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Most people don’t have just one moment when they realized what their gender was. It’s something that happened gradually, a sum total of their life experiences to date, and may still be evolving now. It works the same if you’re trans or gender-nonconforming. And though we’ve all dreamed of Labyrinth-era David Bowie looking into his crystal ball and giving us an identity epiphany, life disappoints.
In other words, Can I remind you of a time in your life when you were unhappy and not yourself? Often, bringing up the past can cause distress to trans and GNC individuals (like most trauma survivors). Keep the conversation current, and honor your acquaintance’s self-expression. Curiosity is not an excuse for voyeurism.
Actually, non-binary gender expression is not a new thing. Gender expansiveness has a long history in many communities around the world, including two-spirits in Native American culture and fa'afafine in Samoa and New Zealand. These identities are not only deeply spiritual, they also pre-date Shiloh Jolie-Pitt by more than a century.
For trans and GNC people, shifting their identity is not something taken lightly. Living their true gender exposes them to a disproportionately high amount of violence and harassment, and yet is often the only option for living authentically. Implying that someone has made this life-altering decision to be "cool" erases the fact that it is a survival necessity.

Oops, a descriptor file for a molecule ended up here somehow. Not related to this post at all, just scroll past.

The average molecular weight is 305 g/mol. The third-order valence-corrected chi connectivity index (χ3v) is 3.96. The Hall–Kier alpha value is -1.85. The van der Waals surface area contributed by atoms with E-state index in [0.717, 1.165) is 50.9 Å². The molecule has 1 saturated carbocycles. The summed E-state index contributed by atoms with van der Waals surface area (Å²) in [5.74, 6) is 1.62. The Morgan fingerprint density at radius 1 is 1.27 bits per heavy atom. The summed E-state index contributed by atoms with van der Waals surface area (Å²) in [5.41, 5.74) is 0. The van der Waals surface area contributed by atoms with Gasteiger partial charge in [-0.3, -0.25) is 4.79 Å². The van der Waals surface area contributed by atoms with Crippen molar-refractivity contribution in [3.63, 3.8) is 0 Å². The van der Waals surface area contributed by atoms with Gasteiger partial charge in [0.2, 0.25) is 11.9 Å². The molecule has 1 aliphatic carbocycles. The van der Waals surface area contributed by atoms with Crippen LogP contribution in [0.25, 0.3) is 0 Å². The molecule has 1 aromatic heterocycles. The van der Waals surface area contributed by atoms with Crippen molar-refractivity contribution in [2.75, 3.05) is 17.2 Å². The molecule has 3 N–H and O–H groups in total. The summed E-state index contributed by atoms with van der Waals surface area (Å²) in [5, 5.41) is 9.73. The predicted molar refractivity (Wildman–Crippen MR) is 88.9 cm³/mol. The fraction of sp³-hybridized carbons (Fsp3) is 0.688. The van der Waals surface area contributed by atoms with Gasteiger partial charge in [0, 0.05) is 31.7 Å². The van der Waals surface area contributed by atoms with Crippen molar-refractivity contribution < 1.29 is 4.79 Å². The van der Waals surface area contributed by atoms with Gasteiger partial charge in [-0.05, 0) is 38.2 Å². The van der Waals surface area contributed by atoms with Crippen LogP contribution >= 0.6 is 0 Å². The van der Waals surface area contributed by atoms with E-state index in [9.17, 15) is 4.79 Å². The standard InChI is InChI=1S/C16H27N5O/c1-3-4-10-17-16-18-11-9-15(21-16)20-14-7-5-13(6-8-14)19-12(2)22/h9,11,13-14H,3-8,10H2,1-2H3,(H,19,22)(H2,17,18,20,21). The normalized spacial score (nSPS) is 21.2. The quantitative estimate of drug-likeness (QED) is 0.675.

Trans and GNC people may adopt new pronouns, and some folks use pronouns outside of the traditional gender binary (like ze or zir). Using someone’s chosen pronouns is an essential way to show that you respect them.
Often, there is an adjustment period, and you will make mistakes. That’s okay! Just correct yourself, move on, and don’t make it about you. Committing to using your trans/GNC acquaintances’ preferred pronouns is a meaningful and critical act of support.
One last note here: Never assume pronouns! It is always better to ask first. For bonus points, include your own pronouns in your introductions as well.